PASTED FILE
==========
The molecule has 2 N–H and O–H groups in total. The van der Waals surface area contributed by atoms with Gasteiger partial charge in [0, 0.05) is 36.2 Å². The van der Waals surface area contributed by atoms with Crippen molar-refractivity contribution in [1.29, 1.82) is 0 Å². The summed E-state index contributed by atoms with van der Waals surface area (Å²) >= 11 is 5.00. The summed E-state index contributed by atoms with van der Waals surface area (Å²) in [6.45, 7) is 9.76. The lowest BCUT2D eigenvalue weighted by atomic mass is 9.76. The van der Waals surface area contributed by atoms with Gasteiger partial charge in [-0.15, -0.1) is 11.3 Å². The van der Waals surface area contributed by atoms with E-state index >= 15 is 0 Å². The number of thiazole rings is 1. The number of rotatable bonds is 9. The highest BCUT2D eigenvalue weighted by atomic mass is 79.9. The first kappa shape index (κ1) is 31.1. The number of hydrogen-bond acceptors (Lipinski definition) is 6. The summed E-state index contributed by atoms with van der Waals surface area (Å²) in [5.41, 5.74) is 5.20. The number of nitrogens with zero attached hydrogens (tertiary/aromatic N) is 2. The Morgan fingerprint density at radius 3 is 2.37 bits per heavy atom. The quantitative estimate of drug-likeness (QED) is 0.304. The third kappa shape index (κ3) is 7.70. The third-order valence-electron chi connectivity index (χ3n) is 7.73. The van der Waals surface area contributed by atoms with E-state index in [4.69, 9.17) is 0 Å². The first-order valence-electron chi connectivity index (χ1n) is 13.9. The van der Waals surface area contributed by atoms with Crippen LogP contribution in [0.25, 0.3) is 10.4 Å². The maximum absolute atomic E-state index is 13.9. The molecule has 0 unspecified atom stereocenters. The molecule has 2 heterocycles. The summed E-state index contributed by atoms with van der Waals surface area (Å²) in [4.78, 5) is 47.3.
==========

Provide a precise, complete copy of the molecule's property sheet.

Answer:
The molecule has 2 N–H and O–H groups in total. The van der Waals surface area contributed by atoms with Gasteiger partial charge in [0, 0.05) is 36.2 Å². The van der Waals surface area contributed by atoms with Crippen molar-refractivity contribution in [1.29, 1.82) is 0 Å². The summed E-state index contributed by atoms with van der Waals surface area (Å²) >= 11 is 5.00. The summed E-state index contributed by atoms with van der Waals surface area (Å²) in [6.45, 7) is 9.76. The lowest BCUT2D eigenvalue weighted by atomic mass is 9.76. The van der Waals surface area contributed by atoms with Gasteiger partial charge in [-0.15, -0.1) is 11.3 Å². The van der Waals surface area contributed by atoms with E-state index >= 15 is 0 Å². The number of thiazole rings is 1. The number of rotatable bonds is 9. The highest BCUT2D eigenvalue weighted by atomic mass is 79.9. The first kappa shape index (κ1) is 31.1. The number of hydrogen-bond acceptors (Lipinski definition) is 6. The summed E-state index contributed by atoms with van der Waals surface area (Å²) in [5.41, 5.74) is 5.20. The number of nitrogens with zero attached hydrogens (tertiary/aromatic N) is 2. The Morgan fingerprint density at radius 3 is 2.37 bits per heavy atom. The quantitative estimate of drug-likeness (QED) is 0.304. The third kappa shape index (κ3) is 7.70. The third-order valence-electron chi connectivity index (χ3n) is 7.73. The van der Waals surface area contributed by atoms with E-state index in [4.69, 9.17) is 0 Å². The first-order valence-electron chi connectivity index (χ1n) is 13.9. The van der Waals surface area contributed by atoms with Crippen LogP contribution in [0.25, 0.3) is 10.4 Å². The maximum absolute atomic E-state index is 13.9. The molecule has 0 unspecified atom stereocenters. The molecule has 2 heterocycles. The summed E-state index contributed by atoms with van der Waals surface area (Å²) in [4.78, 5) is 47.3.